How did Port Byron get its name?

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The Port Byron area belonged to the Pottowatomis when the Syms brothers and Archie Allen settled here in 1828. 

The Syms brothers, Robert and Thomas, ran a wood yard that supplied firewood to steamboats carrying lead mined at Galena, Illinois downstream to St. Louis. 

Archie Allen settled an area in the north part of Port Byron named Canaan. He later became the postmaster of Canaan, carrying the mail in his hat on his weekly trip from Rock Island to Galena. 
The town was platted in 1836 by Samuel Allen, Nathaniel Belcher, Moses Bailey and Dr. Patrick Gregg. Port Byron purportedly was named for the English poet Lord Byron, whom Nathaniel Belcher admired.
In its history, Port Byron boasted a variety of businesses and industries that included construction lime, barrel coopers, merchants, blacksmiths, grain and produce dealers, wagon makers and saw mills. Port Byron was widely known for its manufacture of white lime that had an exceptional whiteness.  This industry took place in Port Byron for 75 years starting in the 1850's.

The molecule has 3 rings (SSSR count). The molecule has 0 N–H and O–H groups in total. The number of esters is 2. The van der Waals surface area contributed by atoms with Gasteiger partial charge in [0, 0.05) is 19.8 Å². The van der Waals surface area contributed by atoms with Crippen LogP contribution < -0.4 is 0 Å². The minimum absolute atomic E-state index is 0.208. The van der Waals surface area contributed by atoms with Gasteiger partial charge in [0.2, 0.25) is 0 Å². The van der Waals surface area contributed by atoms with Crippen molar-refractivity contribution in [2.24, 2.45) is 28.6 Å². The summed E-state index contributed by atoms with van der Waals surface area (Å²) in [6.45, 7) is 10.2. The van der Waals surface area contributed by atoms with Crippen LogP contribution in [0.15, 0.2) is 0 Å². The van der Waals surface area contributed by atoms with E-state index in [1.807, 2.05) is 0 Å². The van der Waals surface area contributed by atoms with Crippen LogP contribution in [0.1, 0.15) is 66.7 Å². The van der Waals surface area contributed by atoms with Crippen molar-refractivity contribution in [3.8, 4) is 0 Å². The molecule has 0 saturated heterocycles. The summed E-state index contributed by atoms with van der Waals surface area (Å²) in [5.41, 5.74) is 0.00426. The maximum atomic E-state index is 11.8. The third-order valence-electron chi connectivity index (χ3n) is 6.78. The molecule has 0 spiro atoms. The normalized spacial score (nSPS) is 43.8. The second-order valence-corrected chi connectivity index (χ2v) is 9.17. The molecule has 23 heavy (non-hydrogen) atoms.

In the late 1800's and early 1900's, Port Byron was home to several educational institutions and newspapers. Established in 1881, the Port Byron Academy was affiliated with Port Byron's Congregational Church. In 1896, it became a college prep school for Beloit College. 
From 1908 to 1925, Martin and Ben Lamb operated a ferry, the Dolphin, between Port Byron and LeClaire, Iowa. When the river was frozen during the winter months, folks in both towns used what they called "the ice bridge." Around 1910, the ferry's schedule coincided with the Davenport-Clinton Interurban (electric train) schedule. The railroad finally came to Port Byron in 1861 with the Warsaw, Rock Island & Galena Railroad and the Sterling Rock Island Railroad, and in 1866 via the Western Union Railroad. Port Byron was the terminus for both railroads. They were joined in the 1870's as the Western Union Railroad, serving North Rock Island County. It later became the Milwaukee Railroad.  


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